Colour Peak: An analogue environment for late Noachian Mars

Macey, Michael C.; Fox-Powell, Mark; Ramkissoon, Nisha K.; Stephens, Ben P.; Barton, Tim; Schwenzer, Susanne P.; Pearson, Victoria K.; Cousins, Claire R. and Olsson-Francis, Karen (2020). Colour Peak: An analogue environment for late Noachian Mars. In: Astrobiology Australasia Meeting, 9-11 Sep 2020, Online.


The martian surface cannot sustain liquid water today, but there is evidence water was present during the Noachian era. The transition of the martian climate into the Hesperian would have resulted in saline and sulfuric waters. Terrestrial analogue environments that possess a chemistry like these proposed waters can be used to develop an understanding of organisms that could have persisted. Here we present the chemistry and microbiome of Colour Peak, a sulfidic and saline spring system located within the Canadian High Arctic.

Nucleic acids were extracted from the microbes in the sediments and the microbiome was characterised by the amplification and sequencing of 16S rRNA gene amplicons. The elemental composition of the fluids and sediment was determined by ICP-OES and compared with brines determined from the chemistry of the “Rocknest” sample at Yellowknife Bay, Gale Crater (Mars) by thermochemical modelling. Gibbs energy values were calculated from this fluid chemistry to identify potentially viable metabolisms.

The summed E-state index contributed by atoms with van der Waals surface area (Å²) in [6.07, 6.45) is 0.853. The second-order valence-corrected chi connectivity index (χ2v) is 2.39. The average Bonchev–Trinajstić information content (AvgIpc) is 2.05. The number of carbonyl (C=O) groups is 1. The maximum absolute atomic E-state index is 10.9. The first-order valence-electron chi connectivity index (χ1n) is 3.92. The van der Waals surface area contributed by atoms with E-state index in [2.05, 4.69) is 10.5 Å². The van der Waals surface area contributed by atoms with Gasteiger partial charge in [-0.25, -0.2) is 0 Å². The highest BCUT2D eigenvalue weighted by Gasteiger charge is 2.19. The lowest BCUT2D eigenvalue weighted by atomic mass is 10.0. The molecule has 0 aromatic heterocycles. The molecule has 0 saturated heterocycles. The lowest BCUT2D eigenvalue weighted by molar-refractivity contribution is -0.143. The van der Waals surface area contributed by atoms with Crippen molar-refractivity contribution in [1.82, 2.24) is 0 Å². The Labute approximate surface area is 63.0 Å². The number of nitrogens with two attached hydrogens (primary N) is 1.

Analysis of the chemistries of the Colour Peak fluids confirmed a composition like the thermochemically modelled fluid, providing justification for the classification of Colour Peak as an appropriate analogue environment to investigate the habitability of former martian waters. Profiling of the Colour Peak microbial community revealed domination by bacteria associated with oxidation of reduced sulfur species and carbon dioxide fixation. Gibbs energy values calculated using the modelled martian fluid chemistry demonstrated that oxidation of reduced sulfur species was also viable in this chemical environment under aerobic and anaerobic conditions. These results demonstrate microbial sulfide oxidation is thermodynamically viable using both modelled and environmental proxies for former martian aqueous environments.

This study highlights that metabolisms utilising the oxidation of reduced sulfur species could have been thermodynamically viable in ancient martian aqueous environments. Further work is needed to test this viability and the subsequent potential for biosignature formation.

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